Ringing in the New Year with Beverages for Everyone

Eating at a Meeting Podcast Episode 113

Smiling woman wearing glasses and holding a cocktail in each hand

Cocktails are Cultures in a Glass

What are the cocktail (alcoholic and non!) ingredients that everyone should know about to make excellent beverages? Grab a glass and tune in for the last Eating at a Meeting LIVE show of 2021 to learn from cocktail editor, coach and mixologist, Erin R. Petrey about how cocktails are made, why they are made the way they are, and the history behind what’s in the glass.

Learn what to serve for your New Year celebrations and events in 2022, including non-alcoholic spirits and cocktails.

What do safe, inclusive & sustainable food and beverage experiences look like to you?

To me, inclusivity means that there is something for everyone and no one feels “left out.” As someone who adopted a pescatarian diet a few years ago, it’s amazing how difficult it can be to have good choices at many restaurants, especially when traveling. Sustainability is a vast subject, but at its heart, it’s about making thoughtful, deliberate decisions about what you serve, how you serve it, how you source it, and how you dispose of it.

Do you have an example of a situation that negatively effected you and/or other individuals or groups’ food and beverage experience?

I won’t go too in-depth on this one, but I was harassed very badly by an executive at a bourbon company whose product I gave a less-than-stellar review of. Funny part is that a male writer co-wrote the article with me and provided his own tasting notes which expressed my same distaste for the whiskey. I was the one who was threatened with litigation, called names, and harassed – he was not. That incident was – and continues to be – traumatic for me and has completely ruined the brand for me.

What is a best practice you use/or have seen to create safe, sustainable, and inclusive F&B experiences?

Admittedly, I am a purist when it comes to cocktails, and when folks ask me “what can I substitute for xyz?” it can rub me the wrong way because I like to first explain WHY an ingredient or preparation is the way it is. But, at the end of the day, whatever drink you are making should be enjoyable for you and fit into your lifestyle. I have spent so much time learning and testing sugar substitutes, including new and interesting produce in drinks, testing new liquors, experimenting with non-alcoholic spirit substitutes, and more to ensure I am well-prepared to help my students and readers make something that is going to delight them. I love it when folks tell me they don’t like a certain drink or spirit, because it provides me an opportunity and challenge to show them they may actually like it, they just need to find the right brand or preparation.

Safety is a completely separate topic and one I have given much consideration to over the past few months. Whiskey – and bourbon specifically – is an arena that is very white, male dominated. The amount of monumental women making waves in the industry has grown significantly in the past decade, but the vestiges of toxic masculinity and straight up bullying and harassment are still commonplace.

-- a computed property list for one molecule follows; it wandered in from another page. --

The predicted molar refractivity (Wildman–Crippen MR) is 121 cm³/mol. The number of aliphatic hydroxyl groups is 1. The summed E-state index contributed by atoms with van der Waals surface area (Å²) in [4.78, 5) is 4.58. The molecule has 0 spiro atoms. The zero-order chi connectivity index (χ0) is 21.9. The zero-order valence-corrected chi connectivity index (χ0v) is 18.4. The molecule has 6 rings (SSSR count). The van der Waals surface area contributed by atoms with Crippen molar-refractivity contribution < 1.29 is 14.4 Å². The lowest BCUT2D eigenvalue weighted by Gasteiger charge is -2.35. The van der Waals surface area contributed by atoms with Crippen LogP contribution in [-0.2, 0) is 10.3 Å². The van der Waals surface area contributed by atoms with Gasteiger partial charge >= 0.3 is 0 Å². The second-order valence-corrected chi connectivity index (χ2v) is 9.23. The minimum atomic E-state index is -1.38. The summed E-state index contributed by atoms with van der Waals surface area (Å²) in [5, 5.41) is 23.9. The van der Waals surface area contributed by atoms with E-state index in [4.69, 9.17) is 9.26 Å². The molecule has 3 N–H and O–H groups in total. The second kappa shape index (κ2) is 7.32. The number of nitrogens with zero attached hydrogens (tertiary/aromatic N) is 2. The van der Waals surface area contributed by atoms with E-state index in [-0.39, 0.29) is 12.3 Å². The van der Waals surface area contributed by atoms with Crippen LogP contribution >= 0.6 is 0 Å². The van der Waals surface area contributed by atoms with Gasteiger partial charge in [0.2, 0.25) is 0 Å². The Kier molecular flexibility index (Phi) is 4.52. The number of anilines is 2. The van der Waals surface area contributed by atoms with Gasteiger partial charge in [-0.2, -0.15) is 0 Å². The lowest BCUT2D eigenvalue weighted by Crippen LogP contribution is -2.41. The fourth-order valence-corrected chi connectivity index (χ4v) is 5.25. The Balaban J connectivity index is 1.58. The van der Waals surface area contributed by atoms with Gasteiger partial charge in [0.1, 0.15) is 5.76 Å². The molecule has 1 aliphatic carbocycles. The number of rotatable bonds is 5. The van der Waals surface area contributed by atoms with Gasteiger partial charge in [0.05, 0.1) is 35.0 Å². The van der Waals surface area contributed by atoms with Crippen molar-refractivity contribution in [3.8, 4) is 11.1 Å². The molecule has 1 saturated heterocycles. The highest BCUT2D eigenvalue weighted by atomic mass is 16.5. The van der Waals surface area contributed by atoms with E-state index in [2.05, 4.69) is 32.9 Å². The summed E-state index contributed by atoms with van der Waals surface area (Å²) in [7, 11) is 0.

To me, it is most important to speak out: if you see something wrong, call it out. It may be uncomfortable, you may be harassed yourself, but if you don’t say anything, don’t expect someone else to. I am heartened by the incredible number of male allies in the bourbon world who rally behind the women (like myself!) who have been severely bullied and harassed. We have a long way to go, but we have a lot of the right people saying the right things.

To all of the brands out there: you need to do better, as well. No more hiring shot girls, using female bodies to push liquor, using outdated language (like calling whiskey “masculine”), or being racially exclusive. We must continue to push towards being as inclusive to all as possible because as Jackie Zykan, the Master Taster for Old Forester, said: “bourbon is a liquid – it doesn’t have a gender.” To build upon that, it also has no race, socio-economic status, sexuality, or other box we like to put people into. Whiskey is a liquid, let’s just enjoy it safely, responsibly, and with good people.

What do you wish people knew about what you do?

I REALLY care about cocktails: how they are made, why they are made the way they are, and the history behind what’s in the glass. To me, cocktails are cultures in a glass and require thoughtfulness, care, and passion. Similarly, bourbon means a great deal to me because they are an intrinsic part of my personal history as a Kentuckian. If you are interested in learning more about bourbon, I am thrilled to teach you! But please don’t ask a bourbon person about Pappy; it’s only going to make us roll our eyes.

Just for fun…What is your favorite food and your favorite drink?

I really hate picking one food or beverage. But my favorite non-alcoholic drink is black coffee – I cannot survive a single day without it. As for food, I used to be the absolute pickiest eater as a kid; today, I will try anything once but we all have our comfort foods. For me, pasta is the greatest, most perfect food on the planet. If I am feeling off and want a simple, delicious meal, I make what my fiancé calls the “Erin Special,” which is just capellini in an olive oil based sauce that always includes garlic, shallots, capers, parmesan cheese, and whatever veggies we have in the fridge.


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Eating at a Meeting is part of the Nitty Grits Podcasts network